So what could the city do?
A. Housing intervention
Inclusionary zoning, rent stabilization, vouchers, and the like
B. Build so much rail that the benefits of being near it are spread out more evenly
But that costs literally billions
C. Continue to improve access to all rail: better sidewalks, bike lanes, connecting bus network, etc.
Oh wait where did all those billions go?

In a world where all these problems/concerns just keep getting worse and the city isn't doing anywhere near enough on Options A-C, you might see why some activists just resort to:

D. Just stop spending billions expanding rail and these citizens won't have to deal with all of this

But they will, eventually, and all of these lines and groups have much more overlap than we give them credit for. It's possible to support Measure M and want a better bus system, just like it might be a little possible for some poorer users to remain near a train station. It's just one big, beautiful basin of 18 million people, after all.

I totally recognize you and a lot of people here probably have a good understand of many/all of these dynamics, but sometimes I like to rant about how transit is so much more than just steel and concrete. It's also about access to opportunity and ensuring all members of a society can live well. Thank you for indulging me!

/soapbox
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Old December 29th, 2016, 01:25 AM   #2480
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Housing prices are high in California in general for several reasons: unfair property tax system that freezes (more or less) assessments of older owners, restrictive zoning that prevents housing from being built (I read that, in 2016, the total sq. ft. theoretically allowed to be built in LA county is 60% LESS than in 1972), parking requirements etc.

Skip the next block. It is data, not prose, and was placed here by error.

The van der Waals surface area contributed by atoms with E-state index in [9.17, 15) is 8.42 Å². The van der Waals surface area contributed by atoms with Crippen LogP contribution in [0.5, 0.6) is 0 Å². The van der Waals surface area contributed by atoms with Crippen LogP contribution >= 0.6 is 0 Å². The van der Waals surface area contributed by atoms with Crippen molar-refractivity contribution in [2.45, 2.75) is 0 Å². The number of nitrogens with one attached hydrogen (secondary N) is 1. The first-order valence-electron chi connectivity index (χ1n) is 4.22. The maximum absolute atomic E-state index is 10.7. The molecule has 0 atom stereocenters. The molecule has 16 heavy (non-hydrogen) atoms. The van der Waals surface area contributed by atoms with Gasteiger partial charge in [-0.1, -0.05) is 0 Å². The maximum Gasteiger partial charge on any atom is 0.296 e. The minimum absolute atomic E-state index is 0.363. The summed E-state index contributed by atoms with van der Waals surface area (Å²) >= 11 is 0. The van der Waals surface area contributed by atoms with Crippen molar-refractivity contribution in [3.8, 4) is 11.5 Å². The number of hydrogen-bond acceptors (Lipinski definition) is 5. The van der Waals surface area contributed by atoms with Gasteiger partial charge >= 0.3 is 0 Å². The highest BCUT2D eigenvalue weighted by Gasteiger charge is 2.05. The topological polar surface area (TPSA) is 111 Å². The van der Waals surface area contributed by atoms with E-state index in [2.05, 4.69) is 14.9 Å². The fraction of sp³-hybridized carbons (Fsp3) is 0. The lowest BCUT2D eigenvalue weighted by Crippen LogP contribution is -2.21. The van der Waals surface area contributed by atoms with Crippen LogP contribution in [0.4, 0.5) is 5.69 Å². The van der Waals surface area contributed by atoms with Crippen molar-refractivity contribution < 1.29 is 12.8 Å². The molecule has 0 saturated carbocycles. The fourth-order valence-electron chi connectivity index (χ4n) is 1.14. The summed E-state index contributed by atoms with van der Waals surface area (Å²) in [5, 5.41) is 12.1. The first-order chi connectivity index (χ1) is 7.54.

Transit might have an effect on housing prices, as do cycling lanes, street enhancements or even magnet schools. However, I think it is self-defeating for anyone to advocate leaving a poorly connected area that way just so that it remains cheap. I have read arguments against bike lanes in Los Angeles under the same rationale ("it is something that attracts well-paid gentrifiers").

I'm not unsympathetic to the plight of very low income households, not oblivious to their challenges (which are certainly greater than mine), yet I think that leaving parts of a city in purposeful bad shape to create artificial housing is a perverse form of public policy.

Some years ago, I read how the "Bus Riders Union" was threatening to sue LA METRO to prevent it from reorganizing several bus lines around a then-new rail line (I forgot exactly which). They were even trying to get court orders to oblige LA METRO to keep specific bus routes in place, even if they took longer than a combination of bus+rail, under a racially charged argument (that the county was cutting back on routes with 90%+ Hispanic patronage). They framed bus-rail transfers as some form of discrimination even. On their website, they asked for a "rail moratorium", and then talk about some bus utopia with far fewer cars and hundreds of "direct bus routes" heavily subsidized.

At the end of the day, transit can never work properly in a big metro if it is conceived as a welfare of last resort, to be used mostly by those who cannot by any means get a car.